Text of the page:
Objectives: Animal studies found negative long-term effects of exposure to sedatives and opioids in early life, especially when administered in the absence of pain. Around the world, children who require extracorporeal membrane oxygenation receive opioids and sedatives for extended periods, generally in the absence of major pain as extracorporeal membrane oxygenation cannulation is considered minor surgery. Therefore, our objective was to determine the long-term effects of extracorporeal membrane oxygenation treatment with respect to pain sensitivity, brain functioning during pain, brain morphology, and neuropsychological functioning in humans.
Design: Prospective follow-up study.
Setting: Level III university hospital.
Subjects: Thirty-six extracorporeal membrane oxygenation survivors (8.1–15.5 yr) and 64 healthy controls (8.2–15.3 yr). Measurements and Main Results: We measured detection and pain thresholds, brain activity during pain (functional MRI), brain morphology (high-resolution structural MRI), and neuropsychological functioning and collected information regarding the subject’s experience of chronic pain. We found a significant difference in the detection threshold for cold measured in a reaction time–dependent fashion (extracorporeal membrane oxygenation group, 29.9°C [sd, 1.4]; control group, 30.6°C [sd, 0.8]; p < 0.01), but no differences in other modalities or in pain sensitivity between groups. Furthermore, no differences in brain activation during pain, brain morphology, or in the occurrence of chronic pain were observed. However, extracorporeal membrane oxygenation survivors performed significantly worse on a verbal memory test compared with controls (p = 0.001).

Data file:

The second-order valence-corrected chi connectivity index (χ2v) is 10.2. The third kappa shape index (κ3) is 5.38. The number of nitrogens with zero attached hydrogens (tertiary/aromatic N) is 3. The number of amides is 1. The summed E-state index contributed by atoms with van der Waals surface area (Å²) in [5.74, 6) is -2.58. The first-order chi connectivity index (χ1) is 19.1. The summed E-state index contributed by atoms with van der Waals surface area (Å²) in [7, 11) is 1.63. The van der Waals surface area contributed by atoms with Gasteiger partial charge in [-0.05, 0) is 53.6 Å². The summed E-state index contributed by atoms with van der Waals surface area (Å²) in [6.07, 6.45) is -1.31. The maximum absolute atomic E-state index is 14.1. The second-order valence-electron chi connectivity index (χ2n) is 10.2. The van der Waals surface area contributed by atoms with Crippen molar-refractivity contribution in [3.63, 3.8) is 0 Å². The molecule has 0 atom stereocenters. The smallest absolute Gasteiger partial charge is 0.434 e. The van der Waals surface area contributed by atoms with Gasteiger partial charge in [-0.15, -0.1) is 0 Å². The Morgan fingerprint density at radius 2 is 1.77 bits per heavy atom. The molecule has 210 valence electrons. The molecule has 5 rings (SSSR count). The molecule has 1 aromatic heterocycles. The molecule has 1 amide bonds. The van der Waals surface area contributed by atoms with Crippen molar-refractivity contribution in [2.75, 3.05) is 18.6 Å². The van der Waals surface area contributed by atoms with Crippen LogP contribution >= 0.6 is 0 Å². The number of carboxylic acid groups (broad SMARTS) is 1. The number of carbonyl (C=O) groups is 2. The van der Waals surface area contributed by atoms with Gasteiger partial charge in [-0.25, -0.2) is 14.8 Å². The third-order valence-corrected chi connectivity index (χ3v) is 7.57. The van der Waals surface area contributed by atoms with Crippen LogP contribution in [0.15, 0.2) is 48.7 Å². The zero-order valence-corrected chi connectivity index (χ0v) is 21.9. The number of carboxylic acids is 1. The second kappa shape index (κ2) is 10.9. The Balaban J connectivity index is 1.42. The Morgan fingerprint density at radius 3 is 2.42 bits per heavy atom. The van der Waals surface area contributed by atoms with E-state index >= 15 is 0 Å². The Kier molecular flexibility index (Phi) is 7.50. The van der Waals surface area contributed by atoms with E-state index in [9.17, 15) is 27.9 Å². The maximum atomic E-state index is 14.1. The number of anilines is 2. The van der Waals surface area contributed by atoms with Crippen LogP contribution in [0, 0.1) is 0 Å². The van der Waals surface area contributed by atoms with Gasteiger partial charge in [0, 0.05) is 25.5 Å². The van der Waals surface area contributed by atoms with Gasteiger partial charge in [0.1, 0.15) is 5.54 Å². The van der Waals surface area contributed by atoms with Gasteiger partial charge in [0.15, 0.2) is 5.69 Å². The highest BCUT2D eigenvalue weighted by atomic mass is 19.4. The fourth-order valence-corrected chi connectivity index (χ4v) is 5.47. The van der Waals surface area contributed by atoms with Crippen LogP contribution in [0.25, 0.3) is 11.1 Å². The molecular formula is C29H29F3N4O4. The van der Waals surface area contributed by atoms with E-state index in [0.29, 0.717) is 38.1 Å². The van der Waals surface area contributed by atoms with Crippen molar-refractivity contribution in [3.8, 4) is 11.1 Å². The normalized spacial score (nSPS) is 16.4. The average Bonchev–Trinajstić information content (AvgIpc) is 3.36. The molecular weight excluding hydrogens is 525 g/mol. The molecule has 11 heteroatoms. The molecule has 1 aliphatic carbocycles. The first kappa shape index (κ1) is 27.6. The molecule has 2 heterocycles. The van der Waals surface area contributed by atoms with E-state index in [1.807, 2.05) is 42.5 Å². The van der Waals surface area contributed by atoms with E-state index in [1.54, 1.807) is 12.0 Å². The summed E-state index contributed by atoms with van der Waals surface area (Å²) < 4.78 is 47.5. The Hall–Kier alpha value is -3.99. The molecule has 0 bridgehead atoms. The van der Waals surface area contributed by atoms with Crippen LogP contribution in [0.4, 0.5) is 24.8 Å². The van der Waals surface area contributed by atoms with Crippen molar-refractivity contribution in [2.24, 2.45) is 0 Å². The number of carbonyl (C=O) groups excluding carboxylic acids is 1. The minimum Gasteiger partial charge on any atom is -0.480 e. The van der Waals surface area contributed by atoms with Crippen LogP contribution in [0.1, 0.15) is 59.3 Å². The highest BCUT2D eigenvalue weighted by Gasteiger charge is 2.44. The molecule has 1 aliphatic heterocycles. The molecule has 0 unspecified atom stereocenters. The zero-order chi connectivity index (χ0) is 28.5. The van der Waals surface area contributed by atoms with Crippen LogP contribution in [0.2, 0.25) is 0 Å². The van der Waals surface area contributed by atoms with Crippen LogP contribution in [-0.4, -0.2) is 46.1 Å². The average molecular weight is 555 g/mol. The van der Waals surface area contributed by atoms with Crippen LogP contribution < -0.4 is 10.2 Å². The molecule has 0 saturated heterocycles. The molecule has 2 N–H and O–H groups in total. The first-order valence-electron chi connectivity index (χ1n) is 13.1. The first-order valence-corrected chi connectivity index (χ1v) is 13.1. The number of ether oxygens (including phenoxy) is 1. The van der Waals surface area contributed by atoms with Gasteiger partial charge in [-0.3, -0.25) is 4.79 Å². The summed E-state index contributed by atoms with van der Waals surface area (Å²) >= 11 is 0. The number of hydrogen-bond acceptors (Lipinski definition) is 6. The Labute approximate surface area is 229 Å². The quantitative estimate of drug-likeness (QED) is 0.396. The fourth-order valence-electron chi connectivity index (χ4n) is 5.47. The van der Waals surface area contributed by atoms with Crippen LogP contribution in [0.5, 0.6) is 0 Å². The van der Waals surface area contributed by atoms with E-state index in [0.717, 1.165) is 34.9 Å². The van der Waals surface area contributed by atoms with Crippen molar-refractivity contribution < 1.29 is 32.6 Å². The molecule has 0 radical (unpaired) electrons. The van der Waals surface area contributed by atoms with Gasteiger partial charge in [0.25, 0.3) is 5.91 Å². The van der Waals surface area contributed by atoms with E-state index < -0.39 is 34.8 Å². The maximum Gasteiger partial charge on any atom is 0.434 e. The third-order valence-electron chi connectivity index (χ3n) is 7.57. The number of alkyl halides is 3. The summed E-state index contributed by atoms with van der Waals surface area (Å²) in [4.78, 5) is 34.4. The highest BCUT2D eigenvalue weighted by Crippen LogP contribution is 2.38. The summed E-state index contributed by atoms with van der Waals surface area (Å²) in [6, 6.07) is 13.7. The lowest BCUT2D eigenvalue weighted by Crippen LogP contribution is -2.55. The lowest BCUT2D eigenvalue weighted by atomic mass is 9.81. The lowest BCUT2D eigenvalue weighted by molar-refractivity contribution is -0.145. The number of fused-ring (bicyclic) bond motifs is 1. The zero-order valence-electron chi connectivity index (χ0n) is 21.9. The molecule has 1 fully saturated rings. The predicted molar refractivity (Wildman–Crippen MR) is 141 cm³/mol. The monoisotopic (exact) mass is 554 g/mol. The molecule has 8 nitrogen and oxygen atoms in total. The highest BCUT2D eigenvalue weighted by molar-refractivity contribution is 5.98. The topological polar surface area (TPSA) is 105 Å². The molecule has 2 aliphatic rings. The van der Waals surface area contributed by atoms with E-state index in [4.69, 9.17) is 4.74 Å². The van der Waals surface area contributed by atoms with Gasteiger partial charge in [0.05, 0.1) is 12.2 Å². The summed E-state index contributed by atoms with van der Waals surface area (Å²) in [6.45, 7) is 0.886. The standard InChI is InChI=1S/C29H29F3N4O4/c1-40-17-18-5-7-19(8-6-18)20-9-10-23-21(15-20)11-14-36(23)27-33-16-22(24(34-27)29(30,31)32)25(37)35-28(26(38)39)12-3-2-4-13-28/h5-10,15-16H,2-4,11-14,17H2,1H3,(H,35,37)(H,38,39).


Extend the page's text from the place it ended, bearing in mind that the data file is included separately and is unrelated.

Conclusions: While the most critically ill newborns receive extracorporeal membrane oxygenation and, relatedly, large doses of opioids and sedatives for extended periods, global measures of pain sensitivity and neurobiological and neuropsychological development appear to have minor long-term consequences. Possible memory deficits in extracorporeal membrane oxygenation survivors require additional study, but neonatal extracorporeal membrane oxygenation treatment and associated exposure to opioids and sedatives seem less harmful to humans than expected from animal studies.

doi.org/10.1097/PCC.0000000000000474, hdl.handle.net/1765/78701
Pediatric Critical Care Medicine
Department of Pediatric Surgery

van den Bosch, G., IJsselstijn, H., van der Lugt, A., Tibboel, D., van Dijk, M., & White, T. (2015). Neuroimaging, Pain Sensitivity, and Neuropsychological Functioning in School-Age Neonatal Extracorporeal Membrane Oxygenation Survivors Exposed to Opioids and Sedatives. Pediatric Critical Care Medicine, 16(7), 652–662. doi:10.1097/PCC.0000000000000474